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Copper piping is very common in older homes. Taking a few precautions and performing regular checks and maintenance allows for a safe copper plumbing system in your home. Some older copper piping was produced using lead and other old, possibly hazardous materials. Proper testing can ensure that your water is safe. Copper pipes should be in good condition and be well maintained. After about fifty years they start to go bad. There are a few concerns and issues associated with copper plumbing that encourage some homeowners to have them replaced completely.

Danger of Contamination or Poisoning

If your home was built more than fifty years ago, you might consider a full replacement of the plumbing. Residual materials in the old pipes can be harmful and toxic to your family. Chemicals, metals, and lead can be released into your water from the inner walls of old copper water lines. Perform adequate water testing to be sure your home’s tap water is free of foreign materials. Have your pipes inspected regularly if you have an older copper plumbing system. Plastic pipes are now the standard for newly constructed homes.

Slow Hidden Leaks

As copper piping ages it begins to corrode. Copper oxidizes under certain conditions. This oxidation causes deterioration and creates small leaks that can be difficult to see until it’s too late. These leaks progress very slowly and can be almost impossible to detect. The leak may not become apparent until you see damage to a wall or notice a mildew odor. If this happens you might have to have all of the pipes in that room replaced. These leaks must be dealt with immediately to prevent further damage. A professional from Plumbing Outfitters can help you make the best choice to fit your budget and needs.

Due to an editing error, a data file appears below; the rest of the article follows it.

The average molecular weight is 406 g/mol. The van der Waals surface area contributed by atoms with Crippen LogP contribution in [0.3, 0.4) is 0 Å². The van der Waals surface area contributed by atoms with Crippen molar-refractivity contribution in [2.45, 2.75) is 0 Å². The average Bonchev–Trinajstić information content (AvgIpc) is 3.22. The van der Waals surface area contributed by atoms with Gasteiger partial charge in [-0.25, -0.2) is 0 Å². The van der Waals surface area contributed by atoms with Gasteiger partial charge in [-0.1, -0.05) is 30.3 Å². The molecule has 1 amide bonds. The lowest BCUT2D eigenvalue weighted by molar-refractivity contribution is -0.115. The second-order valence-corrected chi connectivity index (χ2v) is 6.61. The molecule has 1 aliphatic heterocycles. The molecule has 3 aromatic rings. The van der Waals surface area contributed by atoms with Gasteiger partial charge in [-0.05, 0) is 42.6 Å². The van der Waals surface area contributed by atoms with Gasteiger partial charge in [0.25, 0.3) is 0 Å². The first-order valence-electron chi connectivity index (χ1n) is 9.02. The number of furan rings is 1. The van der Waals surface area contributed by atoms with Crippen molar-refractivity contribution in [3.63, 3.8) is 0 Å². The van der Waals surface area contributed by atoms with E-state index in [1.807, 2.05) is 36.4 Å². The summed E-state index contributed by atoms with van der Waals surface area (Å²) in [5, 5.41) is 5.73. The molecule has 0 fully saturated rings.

Vulnerable to Damage

Some copper piping has been found to be faulty. The quality of the water lines you’re using is important. They should be made with quality materials. Plumbing failures can be caused by defective copper pipes several years after installation. Acidic water can be very bad for copper systems. Scale builds up inside the lines and blocks the flow of water through the plumbing system. Copper pipes can also freeze and break more easily than plastic types during winter deep freezes. Copper cannot adapt to freezing water and allow for expansion like plastic pipes do.

Copper Pipes Can Be a Pain

Homeowners that have copper piping are more likely to have lead and other contaminants in their water. Regular quality testing may be necessary if your copper system is old. If you’re not certain when the pipes were produced and what materials were used, there could be chemicals, metals, or dangerous levels of lead in your home’s water supply. Several problems can arise with copper pipes that lead to hassle, damage, and repairs. Tired of the hidden leaks, contaminated or discolored water, and low water pressure? Call Plumbing Outfitters today and let the professionals help you find a solution.

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